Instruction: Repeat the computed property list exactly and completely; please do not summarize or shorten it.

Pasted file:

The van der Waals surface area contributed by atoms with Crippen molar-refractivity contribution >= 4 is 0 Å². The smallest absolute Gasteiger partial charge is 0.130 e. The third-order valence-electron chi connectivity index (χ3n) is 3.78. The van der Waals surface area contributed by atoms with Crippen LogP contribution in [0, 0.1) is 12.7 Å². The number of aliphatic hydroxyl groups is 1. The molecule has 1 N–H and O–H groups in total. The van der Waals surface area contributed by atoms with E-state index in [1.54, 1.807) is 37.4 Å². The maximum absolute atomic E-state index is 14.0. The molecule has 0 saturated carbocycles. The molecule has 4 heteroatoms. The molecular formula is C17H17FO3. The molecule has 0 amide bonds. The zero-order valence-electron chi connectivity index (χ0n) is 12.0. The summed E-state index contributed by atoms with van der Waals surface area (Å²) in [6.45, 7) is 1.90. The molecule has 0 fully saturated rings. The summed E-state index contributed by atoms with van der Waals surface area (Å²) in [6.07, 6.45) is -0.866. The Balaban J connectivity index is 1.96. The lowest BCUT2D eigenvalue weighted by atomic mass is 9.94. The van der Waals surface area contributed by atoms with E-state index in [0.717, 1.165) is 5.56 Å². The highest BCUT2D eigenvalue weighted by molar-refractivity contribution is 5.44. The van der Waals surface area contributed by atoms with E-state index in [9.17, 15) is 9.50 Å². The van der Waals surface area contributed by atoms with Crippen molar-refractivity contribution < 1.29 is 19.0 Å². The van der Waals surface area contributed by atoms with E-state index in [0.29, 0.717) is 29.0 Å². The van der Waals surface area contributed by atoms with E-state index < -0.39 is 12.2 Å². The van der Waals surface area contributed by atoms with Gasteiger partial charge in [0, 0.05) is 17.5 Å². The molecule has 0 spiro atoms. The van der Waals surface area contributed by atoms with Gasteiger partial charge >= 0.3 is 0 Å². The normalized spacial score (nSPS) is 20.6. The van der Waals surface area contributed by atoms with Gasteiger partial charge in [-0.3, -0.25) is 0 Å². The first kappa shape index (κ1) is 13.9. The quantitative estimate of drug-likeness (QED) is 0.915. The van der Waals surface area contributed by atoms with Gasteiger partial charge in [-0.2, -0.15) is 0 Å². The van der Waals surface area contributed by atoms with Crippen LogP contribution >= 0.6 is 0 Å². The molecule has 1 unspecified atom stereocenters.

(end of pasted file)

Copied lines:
The van der Waals surface area contributed by atoms with Crippen molar-refractivity contribution >= 4 is 0 Å². The smallest absolute Gasteiger partial charge is 0.130 e. The third-order valence-electron chi connectivity index (χ3n) is 3.78. The van der Waals surface area contributed by atoms with Crippen LogP contribution in [0, 0.1) is 12.7 Å². The number of aliphatic hydroxyl groups is 1. The molecule has 1 N–H and O–H groups in total. The van der Waals surface area contributed by atoms with E-state index in [1.54, 1.807) is 37.4 Å². The maximum absolute atomic E-state index is 14.0. The molecule has 0 saturated carbocycles. The molecule has 4 heteroatoms. The molecular formula is C17H17FO3. The molecule has 0 amide bonds. The zero-order valence-electron chi connectivity index (χ0n) is 12.0. The summed E-state index contributed by atoms with van der Waals surface area (Å²) in [6.45, 7) is 1.90. The molecule has 0 fully saturated rings. The summed E-state index contributed by atoms with van der Waals surface area (Å²) in [6.07, 6.45) is -0.866. The Balaban J connectivity index is 1.96. The lowest BCUT2D eigenvalue weighted by atomic mass is 9.94. The van der Waals surface area contributed by atoms with E-state index in [0.717, 1.165) is 5.56 Å². The highest BCUT2D eigenvalue weighted by molar-refractivity contribution is 5.44. The van der Waals surface area contributed by atoms with E-state index in [9.17, 15) is 9.50 Å². The van der Waals surface area contributed by atoms with Crippen molar-refractivity contribution < 1.29 is 19.0 Å². The van der Waals surface area contributed by atoms with E-state index in [0.29, 0.717) is 29.0 Å². The van der Waals surface area contributed by atoms with E-state index < -0.39 is 12.2 Å². The van der Waals surface area contributed by atoms with Gasteiger partial charge in [0, 0.05) is 17.5 Å². The molecule has 0 spiro atoms. The van der Waals surface area contributed by atoms with Gasteiger partial charge >= 0.3 is 0 Å². The normalized spacial score (nSPS) is 20.6. The van der Waals surface area contributed by atoms with Gasteiger partial charge in [-0.3, -0.25) is 0 Å². The first kappa shape index (κ1) is 13.9. The quantitative estimate of drug-likeness (QED) is 0.915. The van der Waals surface area contributed by atoms with Gasteiger partial charge in [-0.2, -0.15) is 0 Å². The van der Waals surface area contributed by atoms with Crippen LogP contribution >= 0.6 is 0 Å². The molecule has 1 unspecified atom stereocenters.